It's empowering to better understand these tangible steps and techniques for engaging our democracy and being proactive about working to create the change we want to see.
Here are a few resources and tips for meeting and lobbying your representatives. This workshop focused on racial justice and specifically on the campaign to end Money Bail, but really this approach applies to any issue.
We teamed up with Ben Davis the creative mastermind behind the Bay Lights project to tell the story of inspiring hope by connecting the community with Harvey Milk's message of inclusivity. It was truly wonderful to hear the voices of people from the Castro explaining their inspiration and expressing their hope.
With support from an amazing team of creatives, passionate community members and partial funding from the Economic Security Project we are launching a UBI Design Sprint. For the next four weeks we will meet one night a week to develop a grass roots engagement tool for the Universal Basic Income movement. This tool will compliment the release of our film about Mincome so that audiences around the country can engage in conversations about evolving our unbalanced economic system.
Deliverables will include:
- Guidelines for hosting discussions that will spur the Basic Income movement on a national scale but at the community level.
- An interactive activity that inspires activists to create tangible actions for creating change.
- A business card for the next generation: a way to share who you are and what you do without pigeon holing an individual into a single position or company.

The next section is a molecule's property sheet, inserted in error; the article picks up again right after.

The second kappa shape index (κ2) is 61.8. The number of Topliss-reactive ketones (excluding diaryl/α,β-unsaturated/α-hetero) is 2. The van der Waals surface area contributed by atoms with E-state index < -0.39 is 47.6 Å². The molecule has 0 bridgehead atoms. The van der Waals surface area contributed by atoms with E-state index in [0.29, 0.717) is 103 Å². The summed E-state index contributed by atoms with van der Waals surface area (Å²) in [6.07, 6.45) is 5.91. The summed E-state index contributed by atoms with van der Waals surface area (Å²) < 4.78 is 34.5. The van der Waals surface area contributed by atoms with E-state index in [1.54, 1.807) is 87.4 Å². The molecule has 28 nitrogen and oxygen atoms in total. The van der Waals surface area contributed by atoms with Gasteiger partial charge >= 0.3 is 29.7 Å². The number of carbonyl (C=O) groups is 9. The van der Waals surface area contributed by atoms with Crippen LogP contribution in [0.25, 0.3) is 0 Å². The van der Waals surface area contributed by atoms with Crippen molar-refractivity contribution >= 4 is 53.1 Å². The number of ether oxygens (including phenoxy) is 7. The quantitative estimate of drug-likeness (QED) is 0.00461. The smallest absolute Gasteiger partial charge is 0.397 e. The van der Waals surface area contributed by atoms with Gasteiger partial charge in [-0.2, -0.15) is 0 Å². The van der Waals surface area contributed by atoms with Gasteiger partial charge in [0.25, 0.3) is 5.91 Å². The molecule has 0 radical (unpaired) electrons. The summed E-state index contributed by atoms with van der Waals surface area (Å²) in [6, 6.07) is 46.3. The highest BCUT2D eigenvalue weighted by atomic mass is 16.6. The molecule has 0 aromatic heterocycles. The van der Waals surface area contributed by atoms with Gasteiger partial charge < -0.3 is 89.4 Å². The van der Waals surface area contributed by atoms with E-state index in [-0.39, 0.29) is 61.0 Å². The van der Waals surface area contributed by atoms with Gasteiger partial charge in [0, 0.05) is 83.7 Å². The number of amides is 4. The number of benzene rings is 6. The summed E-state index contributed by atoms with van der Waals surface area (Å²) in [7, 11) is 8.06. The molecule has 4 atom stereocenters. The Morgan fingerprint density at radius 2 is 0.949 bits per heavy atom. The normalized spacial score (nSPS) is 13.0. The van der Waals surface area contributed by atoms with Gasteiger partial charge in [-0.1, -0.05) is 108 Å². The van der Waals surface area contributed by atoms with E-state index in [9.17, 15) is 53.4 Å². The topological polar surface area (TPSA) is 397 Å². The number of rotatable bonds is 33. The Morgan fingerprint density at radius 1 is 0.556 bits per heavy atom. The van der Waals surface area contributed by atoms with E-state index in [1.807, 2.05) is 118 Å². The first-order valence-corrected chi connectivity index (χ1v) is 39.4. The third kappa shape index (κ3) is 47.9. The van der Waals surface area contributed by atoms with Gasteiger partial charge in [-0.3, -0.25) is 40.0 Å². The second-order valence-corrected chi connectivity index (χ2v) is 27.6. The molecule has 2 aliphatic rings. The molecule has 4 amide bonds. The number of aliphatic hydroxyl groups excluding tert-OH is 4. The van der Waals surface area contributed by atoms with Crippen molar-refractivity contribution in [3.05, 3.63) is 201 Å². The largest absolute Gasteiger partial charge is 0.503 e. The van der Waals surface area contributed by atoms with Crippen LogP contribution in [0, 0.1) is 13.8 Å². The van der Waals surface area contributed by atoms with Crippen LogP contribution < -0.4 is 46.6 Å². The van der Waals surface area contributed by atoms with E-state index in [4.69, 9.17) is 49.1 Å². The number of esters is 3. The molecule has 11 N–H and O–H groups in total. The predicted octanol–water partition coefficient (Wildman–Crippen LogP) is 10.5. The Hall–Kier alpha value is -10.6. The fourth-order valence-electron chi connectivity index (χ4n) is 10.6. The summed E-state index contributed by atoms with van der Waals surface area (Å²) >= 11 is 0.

We want you to participate. If you're interested please email us here.
This past week was busy - we had the honor of screening our films and discussing our films at the Reel Impact Film Festival and the San Francisco Video Consortium. We focused on story telling engineered to create impact. It's important to create films, but the real work is to engage audiences and drive actions to create change; this is often done at the community level and just the beginning of how our projects seek to create positive social transformation.
We've partnered with the brilliant Ann Stuhldreher, director of the Financial Justice Project, to change our social fabric from the inside out! The team at the financial justice project has focused on three of the most significant ways that the cycle of poverty is perpetuated here in San Francisco: 1. Fines and Fees, 2. Money Bail System 3. Child Support. We're developing stories of individuals impacted by these archaic laws in an effort to show how the system has failed and carve a path to creating new policy that is fair and just.
After three solid months of pre-production & story development. We've hit the ground in Manitoba to begin filming for our feature documentary about Basic Income. We're meeting some incredible folks who participated in the Mincome project back in the late 70's that has had an incredible impact on their lives. We're having a lot of fun too.